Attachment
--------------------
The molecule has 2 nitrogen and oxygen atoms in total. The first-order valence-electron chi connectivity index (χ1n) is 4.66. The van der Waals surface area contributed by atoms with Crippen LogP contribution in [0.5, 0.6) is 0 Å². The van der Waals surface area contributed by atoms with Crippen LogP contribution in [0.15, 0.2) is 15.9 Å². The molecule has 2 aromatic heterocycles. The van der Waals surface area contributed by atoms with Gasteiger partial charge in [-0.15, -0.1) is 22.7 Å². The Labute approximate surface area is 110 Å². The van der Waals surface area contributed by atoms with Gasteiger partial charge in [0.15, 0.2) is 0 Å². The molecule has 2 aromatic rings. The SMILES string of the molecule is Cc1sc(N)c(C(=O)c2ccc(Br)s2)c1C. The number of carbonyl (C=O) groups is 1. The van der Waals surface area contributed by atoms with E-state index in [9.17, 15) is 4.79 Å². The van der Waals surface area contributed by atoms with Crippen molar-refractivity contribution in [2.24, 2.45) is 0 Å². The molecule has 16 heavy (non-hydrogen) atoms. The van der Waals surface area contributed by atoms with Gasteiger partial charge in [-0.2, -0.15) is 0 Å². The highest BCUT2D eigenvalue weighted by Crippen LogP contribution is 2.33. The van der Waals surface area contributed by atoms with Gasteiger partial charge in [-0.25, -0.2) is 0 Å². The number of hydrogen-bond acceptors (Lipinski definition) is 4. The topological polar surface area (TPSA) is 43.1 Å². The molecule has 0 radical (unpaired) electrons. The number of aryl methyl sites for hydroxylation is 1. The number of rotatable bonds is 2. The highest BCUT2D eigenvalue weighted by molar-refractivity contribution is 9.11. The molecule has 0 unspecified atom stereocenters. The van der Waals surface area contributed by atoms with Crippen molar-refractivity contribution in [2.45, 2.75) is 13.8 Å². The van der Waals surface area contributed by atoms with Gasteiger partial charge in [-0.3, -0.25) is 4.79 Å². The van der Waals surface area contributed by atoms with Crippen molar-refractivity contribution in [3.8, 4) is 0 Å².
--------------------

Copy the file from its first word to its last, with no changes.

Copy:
The molecule has 2 nitrogen and oxygen atoms in total. The first-order valence-electron chi connectivity index (χ1n) is 4.66. The van der Waals surface area contributed by atoms with Crippen LogP contribution in [0.5, 0.6) is 0 Å². The van der Waals surface area contributed by atoms with Crippen LogP contribution in [0.15, 0.2) is 15.9 Å². The molecule has 2 aromatic heterocycles. The van der Waals surface area contributed by atoms with Gasteiger partial charge in [-0.15, -0.1) is 22.7 Å². The Labute approximate surface area is 110 Å². The van der Waals surface area contributed by atoms with Gasteiger partial charge in [0.15, 0.2) is 0 Å². The molecule has 2 aromatic rings. The SMILES string of the molecule is Cc1sc(N)c(C(=O)c2ccc(Br)s2)c1C. The number of carbonyl (C=O) groups is 1. The van der Waals surface area contributed by atoms with E-state index in [9.17, 15) is 4.79 Å². The van der Waals surface area contributed by atoms with Crippen molar-refractivity contribution in [2.24, 2.45) is 0 Å². The molecule has 16 heavy (non-hydrogen) atoms. The van der Waals surface area contributed by atoms with Gasteiger partial charge in [-0.2, -0.15) is 0 Å². The highest BCUT2D eigenvalue weighted by Crippen LogP contribution is 2.33. The van der Waals surface area contributed by atoms with Gasteiger partial charge in [-0.25, -0.2) is 0 Å². The number of hydrogen-bond acceptors (Lipinski definition) is 4. The topological polar surface area (TPSA) is 43.1 Å². The molecule has 0 radical (unpaired) electrons. The number of aryl methyl sites for hydroxylation is 1. The number of rotatable bonds is 2. The highest BCUT2D eigenvalue weighted by molar-refractivity contribution is 9.11. The molecule has 0 unspecified atom stereocenters. The van der Waals surface area contributed by atoms with Crippen molar-refractivity contribution in [2.45, 2.75) is 13.8 Å². The van der Waals surface area contributed by atoms with Gasteiger partial charge in [-0.3, -0.25) is 4.79 Å². The van der Waals surface area contributed by atoms with Crippen molar-refractivity contribution in [3.8, 4) is 0 Å².